The answer to this, is to some extent in the question itself, as firstly, it is important to determine what level of monitoring is actually required (it’s criticality) and where that equipment is best located in service (in hazardous or non-hazardous zones) and accessibility for future maintenance, as many regulatory requirements and operator site specific standards must be met both at initial installation and for future maintenance of such equipment.
A key factor is operating temperature, and design modifications are usually required for sensors in constant contact with very hot surfaces. It may also be necessary to temporary remove thermal insulation from pipework and protective safety cages, for installation and to repair this afterwards to prevent water ingress.
If significant erosion of material is expected, sensors must also be correctly positioned to monitor key ‘impact points’ on bends, tees and other geometric configurations, and to be able to do this effectively. It is necessary to have a clear understanding of the internal flow rate and regime e.g. laminar or turbulent, as may be indicated by the Reynolds number (Re), which can be calculated by multiplying the fluid velocity by the internal pipe diameter and then dividing the result by the kinematic viscosity. The flow regime is influenced by the fluid properties, the flow conduit size and rates of each of the phases.
For internal corrosion degradation, the likely orientation of this damage must first be determined and the appropriate spacing of sensors specified in sufficient numbers to detect the expected deterioration mode, such as shallow or deep pitting, distributed or localised decay, bottom of line, top of line, etc.
Most sensors (magnetic or clamped) rely of having an associated power pack with the batteries typically lasting between 3-9 years according to the selected interval between measurements. It is very important that the measurement interval suits the type of data being collected, e.g. high frequency data gathering is required for well-commissioning activities where solids production is an expected risk.
Note that this equipment may be either of the relocatable/re-use type, when only temporary/short-term measurement is required, or of the more permanent types, perhaps installed more comprehensively with multiple sensors, e.g. for CUI, or other more intensive applications, even under water such as on subsea pipelines.
Non-intrusive devices provide additional monitoring possibilities where intrusive devices are not available. They are also extremely useful where intensive/regular measurement is required and avoid labour intensive (and often less accurate) manual data gathering methods. Compared to intrusive devices, they are more frequently of the automated type with data transmission to control rooms or using vendor installed software, or alternatively linked to the client’s systems. As with all such equipment however, the devices must be regularly checked/calibrated at site, so as to provide reliable data.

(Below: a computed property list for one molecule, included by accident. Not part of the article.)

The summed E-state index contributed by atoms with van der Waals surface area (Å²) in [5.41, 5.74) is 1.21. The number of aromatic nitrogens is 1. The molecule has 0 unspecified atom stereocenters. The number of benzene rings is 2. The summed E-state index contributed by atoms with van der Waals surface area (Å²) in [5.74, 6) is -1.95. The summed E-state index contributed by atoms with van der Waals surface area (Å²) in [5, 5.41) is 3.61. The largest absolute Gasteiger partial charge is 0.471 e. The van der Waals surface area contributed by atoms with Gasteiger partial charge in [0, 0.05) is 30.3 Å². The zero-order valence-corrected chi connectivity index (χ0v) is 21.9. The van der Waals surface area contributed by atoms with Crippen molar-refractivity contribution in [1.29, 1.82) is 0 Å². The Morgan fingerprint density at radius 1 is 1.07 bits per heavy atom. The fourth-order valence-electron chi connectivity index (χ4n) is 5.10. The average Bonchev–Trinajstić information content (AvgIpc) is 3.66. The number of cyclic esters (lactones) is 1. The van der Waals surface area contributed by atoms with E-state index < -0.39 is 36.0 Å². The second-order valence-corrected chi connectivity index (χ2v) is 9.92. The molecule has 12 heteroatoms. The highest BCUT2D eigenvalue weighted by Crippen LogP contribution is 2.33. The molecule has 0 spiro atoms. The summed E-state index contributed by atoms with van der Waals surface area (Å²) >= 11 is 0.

Consideration of all the above factors will greatly influence successful applications/outcomes in this growing area of the CM equipment market. ST
Readers can submit generic (not project specific) questions for possible inclusion in this column. Please email the editor at, email@example.com
The winner of this year’s Paul McIntyre Award is Carmen Andrade. The announcement was made during the on-line CED meeting on 29 April, at which she also gave a short presentation.
Until her retirement, Dr Carmen Andrade was a Research Professor at the Institute of Construction Sciences “Eduardo Torroja” of the Spanish National Research Council (CSIC), working in the field of concrete durability and reinforcement corrosion. At present she is visiting Research Professor at the International Centre for Numerical Methods in Engineering (CIMNE). She is the author of numerous papers, has been editor of several books, and has supervised around 30 PhD theses. She has received several awards, including the R. N. Whitney Prize 2013 by NACE, Robert L’Hermite Medal 1987 from RILEM, “Manuel Rocha” of the Presidency of Portugal, and the “ALCONPAT Prize” in recognition her distinguished career. She is an honorary doctor of the University of Trondheim (Norway) and of the University Alicante (Spain). She has participated in several standardisation committees at National, European and International level and has been President of several international organisations related to her specialty (UEAtc, RILEM, WFTAO and the Liaison Committee which brings together the Associations: CIB, FIB, IABSE, IASS, RILEM and ECCE). At present she is also the President of ALCONPAT, the Latin American Association of Control of Quality, Pathology and Recovery of Structures. She has been General Director of Technology Policy of the Ministry of Education and Science, and advisor to the Secretary of State for Universities in the Ministry of Science and Innovation, Spain.